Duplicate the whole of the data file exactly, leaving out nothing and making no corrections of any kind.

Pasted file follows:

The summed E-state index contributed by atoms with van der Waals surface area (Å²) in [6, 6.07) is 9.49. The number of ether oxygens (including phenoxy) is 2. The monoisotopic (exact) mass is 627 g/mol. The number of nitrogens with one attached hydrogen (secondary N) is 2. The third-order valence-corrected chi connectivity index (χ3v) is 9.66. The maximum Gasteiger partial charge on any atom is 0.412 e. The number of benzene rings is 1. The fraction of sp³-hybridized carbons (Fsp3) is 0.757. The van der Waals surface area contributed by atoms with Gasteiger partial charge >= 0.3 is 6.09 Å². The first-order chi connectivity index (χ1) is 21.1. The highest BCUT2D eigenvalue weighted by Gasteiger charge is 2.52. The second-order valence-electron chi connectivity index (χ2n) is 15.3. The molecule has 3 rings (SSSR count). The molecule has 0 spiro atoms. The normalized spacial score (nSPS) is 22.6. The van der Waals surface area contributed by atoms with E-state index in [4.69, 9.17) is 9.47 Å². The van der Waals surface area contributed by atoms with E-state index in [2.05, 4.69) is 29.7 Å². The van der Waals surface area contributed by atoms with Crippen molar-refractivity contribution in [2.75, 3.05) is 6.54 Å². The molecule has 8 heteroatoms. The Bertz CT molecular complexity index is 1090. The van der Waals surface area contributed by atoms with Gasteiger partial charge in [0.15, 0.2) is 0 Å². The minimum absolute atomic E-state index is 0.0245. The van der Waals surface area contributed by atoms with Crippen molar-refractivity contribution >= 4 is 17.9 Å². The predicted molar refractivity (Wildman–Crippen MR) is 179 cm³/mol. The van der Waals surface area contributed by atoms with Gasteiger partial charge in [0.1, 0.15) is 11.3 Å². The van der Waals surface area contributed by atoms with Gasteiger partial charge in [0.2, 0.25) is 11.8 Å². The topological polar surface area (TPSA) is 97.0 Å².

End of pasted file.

The summed E-state index contributed by atoms with van der Waals surface area (Å²) in [6, 6.07) is 9.49. The number of ether oxygens (including phenoxy) is 2. The monoisotopic (exact) mass is 627 g/mol. The number of nitrogens with one attached hydrogen (secondary N) is 2. The third-order valence-corrected chi connectivity index (χ3v) is 9.66. The maximum Gasteiger partial charge on any atom is 0.412 e. The number of benzene rings is 1. The fraction of sp³-hybridized carbons (Fsp3) is 0.757. The van der Waals surface area contributed by atoms with Gasteiger partial charge >= 0.3 is 6.09 Å². The first-order chi connectivity index (χ1) is 21.1. The highest BCUT2D eigenvalue weighted by Gasteiger charge is 2.52. The second-order valence-electron chi connectivity index (χ2n) is 15.3. The molecule has 3 rings (SSSR count). The molecule has 0 spiro atoms. The normalized spacial score (nSPS) is 22.6. The van der Waals surface area contributed by atoms with E-state index in [4.69, 9.17) is 9.47 Å². The van der Waals surface area contributed by atoms with E-state index in [2.05, 4.69) is 29.7 Å². The van der Waals surface area contributed by atoms with Crippen molar-refractivity contribution in [2.75, 3.05) is 6.54 Å². The molecule has 8 heteroatoms. The Bertz CT molecular complexity index is 1090. The van der Waals surface area contributed by atoms with Gasteiger partial charge in [0.15, 0.2) is 0 Å². The minimum absolute atomic E-state index is 0.0245. The van der Waals surface area contributed by atoms with Crippen molar-refractivity contribution >= 4 is 17.9 Å². The predicted molar refractivity (Wildman–Crippen MR) is 179 cm³/mol. The van der Waals surface area contributed by atoms with Gasteiger partial charge in [0.1, 0.15) is 11.3 Å². The van der Waals surface area contributed by atoms with Gasteiger partial charge in [0.2, 0.25) is 11.8 Å². The topological polar surface area (TPSA) is 97.0 Å².